Insurance Terms You Should Know to Feel More Confident When Seeking Medical Care

Insurance lingo got you feeling confused and overwhelmed?

We hear you – insurance can be pretty complicated to understand, and you may avoid seeking needed care because you fear surprise costs. However, mastering a basic understanding of your insurance plan and the associated terminology can help you feel more confident and empowered when seeking care. We’ve compiled a short guide to walk you through the basics. 

Health Insurance Terms to Master

Copay: The copay is a fee you pay each time you visit a doctor or specialist before your insurance kicks in and covers the remaining costs of the service performed on that visit. This fee is paid to your doctor’s office. 

Deductible: This is the amount you must pay out of pocket per year before your insurance will kick in and begins to cover the costs of medical services billed throughout that plan year.  

Coinsurance: Once you have met your deductible, you may be required to pay coinsurance on some services that aren’t 100% covered by your insurance. So, for example, a 20% coinsurance means you will need to pay 20% of the service, while insurance will cover the remaining 80%. This cost is additional to your copay.

Premium: The premium is the monthly fee you pay for insurance coverage. This may be automatically deducted from your employer-issued paychecks, or you may pay for it yourself through the insurance marketplace. The premium payment goes directly to the insurance company and does not automatically cover the cost of any medical services provided by your doctor.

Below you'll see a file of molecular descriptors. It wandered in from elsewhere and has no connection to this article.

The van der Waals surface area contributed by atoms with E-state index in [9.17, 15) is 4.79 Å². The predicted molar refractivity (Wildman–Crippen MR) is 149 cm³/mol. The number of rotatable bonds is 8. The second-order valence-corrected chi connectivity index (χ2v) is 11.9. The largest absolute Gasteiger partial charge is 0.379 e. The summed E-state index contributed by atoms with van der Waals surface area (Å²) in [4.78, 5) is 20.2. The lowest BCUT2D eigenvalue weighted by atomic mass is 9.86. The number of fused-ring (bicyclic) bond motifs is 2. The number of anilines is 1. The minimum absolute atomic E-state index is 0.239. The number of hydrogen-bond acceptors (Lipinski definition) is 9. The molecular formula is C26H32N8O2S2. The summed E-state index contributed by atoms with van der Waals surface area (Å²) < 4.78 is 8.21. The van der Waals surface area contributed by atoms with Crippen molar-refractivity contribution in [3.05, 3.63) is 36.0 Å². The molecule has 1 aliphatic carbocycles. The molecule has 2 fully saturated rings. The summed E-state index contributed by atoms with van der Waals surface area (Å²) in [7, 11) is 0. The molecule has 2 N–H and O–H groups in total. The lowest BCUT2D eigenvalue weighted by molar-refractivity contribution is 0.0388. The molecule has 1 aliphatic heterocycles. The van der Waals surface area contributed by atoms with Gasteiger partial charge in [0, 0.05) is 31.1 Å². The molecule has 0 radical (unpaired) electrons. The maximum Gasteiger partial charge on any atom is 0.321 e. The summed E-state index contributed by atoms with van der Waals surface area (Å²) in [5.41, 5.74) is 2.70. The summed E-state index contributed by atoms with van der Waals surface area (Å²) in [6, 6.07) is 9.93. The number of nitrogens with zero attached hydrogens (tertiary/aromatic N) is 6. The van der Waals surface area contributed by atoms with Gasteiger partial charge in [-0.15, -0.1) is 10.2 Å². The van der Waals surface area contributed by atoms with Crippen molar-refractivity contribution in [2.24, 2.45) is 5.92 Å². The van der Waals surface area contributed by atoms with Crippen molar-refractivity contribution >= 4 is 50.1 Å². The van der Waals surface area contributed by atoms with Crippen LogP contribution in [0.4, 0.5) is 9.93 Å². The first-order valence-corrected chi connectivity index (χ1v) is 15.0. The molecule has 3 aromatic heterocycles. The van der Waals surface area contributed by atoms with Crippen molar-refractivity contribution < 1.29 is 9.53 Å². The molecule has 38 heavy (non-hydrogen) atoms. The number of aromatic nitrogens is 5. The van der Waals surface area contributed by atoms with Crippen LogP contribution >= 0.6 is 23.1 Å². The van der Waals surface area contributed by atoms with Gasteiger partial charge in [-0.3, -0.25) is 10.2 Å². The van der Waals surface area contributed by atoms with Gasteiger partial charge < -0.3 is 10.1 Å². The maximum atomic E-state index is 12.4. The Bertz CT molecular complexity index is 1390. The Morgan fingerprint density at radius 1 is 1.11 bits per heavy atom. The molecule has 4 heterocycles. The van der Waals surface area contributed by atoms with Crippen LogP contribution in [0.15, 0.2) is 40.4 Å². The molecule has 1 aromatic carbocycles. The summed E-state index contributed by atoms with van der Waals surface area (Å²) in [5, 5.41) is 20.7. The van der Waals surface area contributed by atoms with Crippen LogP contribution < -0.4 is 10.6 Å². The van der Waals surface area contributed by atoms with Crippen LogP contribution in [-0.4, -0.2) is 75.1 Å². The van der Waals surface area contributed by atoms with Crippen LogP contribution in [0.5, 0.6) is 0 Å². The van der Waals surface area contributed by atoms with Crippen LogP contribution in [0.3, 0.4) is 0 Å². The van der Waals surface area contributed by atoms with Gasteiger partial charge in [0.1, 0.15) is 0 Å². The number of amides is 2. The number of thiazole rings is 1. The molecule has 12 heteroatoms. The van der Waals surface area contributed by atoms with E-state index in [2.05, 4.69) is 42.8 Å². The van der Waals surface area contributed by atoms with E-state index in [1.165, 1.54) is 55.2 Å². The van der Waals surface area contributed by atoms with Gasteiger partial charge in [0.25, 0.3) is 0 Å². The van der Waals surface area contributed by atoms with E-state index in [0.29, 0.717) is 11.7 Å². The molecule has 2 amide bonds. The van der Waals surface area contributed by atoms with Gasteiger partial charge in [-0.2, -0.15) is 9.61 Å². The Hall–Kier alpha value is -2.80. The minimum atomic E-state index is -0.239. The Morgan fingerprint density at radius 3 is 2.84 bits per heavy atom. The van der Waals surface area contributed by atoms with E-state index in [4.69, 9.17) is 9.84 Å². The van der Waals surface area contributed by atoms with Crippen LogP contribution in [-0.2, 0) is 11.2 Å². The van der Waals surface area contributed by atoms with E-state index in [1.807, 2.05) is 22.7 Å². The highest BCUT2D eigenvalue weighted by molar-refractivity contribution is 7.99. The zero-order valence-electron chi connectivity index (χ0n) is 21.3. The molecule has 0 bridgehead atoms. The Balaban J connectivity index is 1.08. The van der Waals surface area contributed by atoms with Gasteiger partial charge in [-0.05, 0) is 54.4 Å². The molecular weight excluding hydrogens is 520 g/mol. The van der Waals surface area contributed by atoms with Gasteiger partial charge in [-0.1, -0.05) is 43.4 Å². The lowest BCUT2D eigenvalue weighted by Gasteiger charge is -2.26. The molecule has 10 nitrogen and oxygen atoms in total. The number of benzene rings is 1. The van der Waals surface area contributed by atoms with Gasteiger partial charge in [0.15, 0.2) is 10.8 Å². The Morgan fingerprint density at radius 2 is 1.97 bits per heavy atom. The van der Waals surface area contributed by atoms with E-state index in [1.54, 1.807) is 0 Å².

Out-of-pocket maximum: This is the maximum you have to pay for covered services in a year. After you’ve spent this amount on copayments, deductibles and coinsurance for in-network care, your insurance plan pays 100% of the costs for covered benefits after that. The out-of-pocket maximum doesn’t include monthly premiums, out-of-network care, any services not covered by your plan, and charges above the allowed amount for a service billed by a provider. 

What is the difference between HMO and PPO insurance?

The two most common types of health insurance are HMO (health maintenance organization) and PPO (preferred provider organization).


These plans have a lower premium than PPOs and give you access to a network of doctors with which the insurance company has set price agreements. However, HMO plans typically don’t cover out-of-network providers, and specialist visits must be coordinated through your primary care physician. 


While these plans have a higher premium, they allow more flexibility allowing you to see specialists without a referral from your PCP and the option to seek care from out-of-network providers. However, your out-of-pocket costs, such as copay and coinsurance, will be lower if you see an in-network provider. The advantage of using in-network is that those providers will have preset rates established for their services through the PPO. On the other hand, your coverage with out-of-network providers may be much more limited, and your out-of-pocket costs will likely be higher. 

With both types of plans, you’ll still usually have a monthly premium and both may require you to meet a deductible before services are covered. 

Pro-tip to avoid surprise costs

When looking for a new healthcare provider, it’s always a good idea to call your insurance and confirm if the doctor is in-network or out-of-network before booking an appointment. 


Written for Thrive Family Clinic, LLC | Copyright 2023. All rights reserved.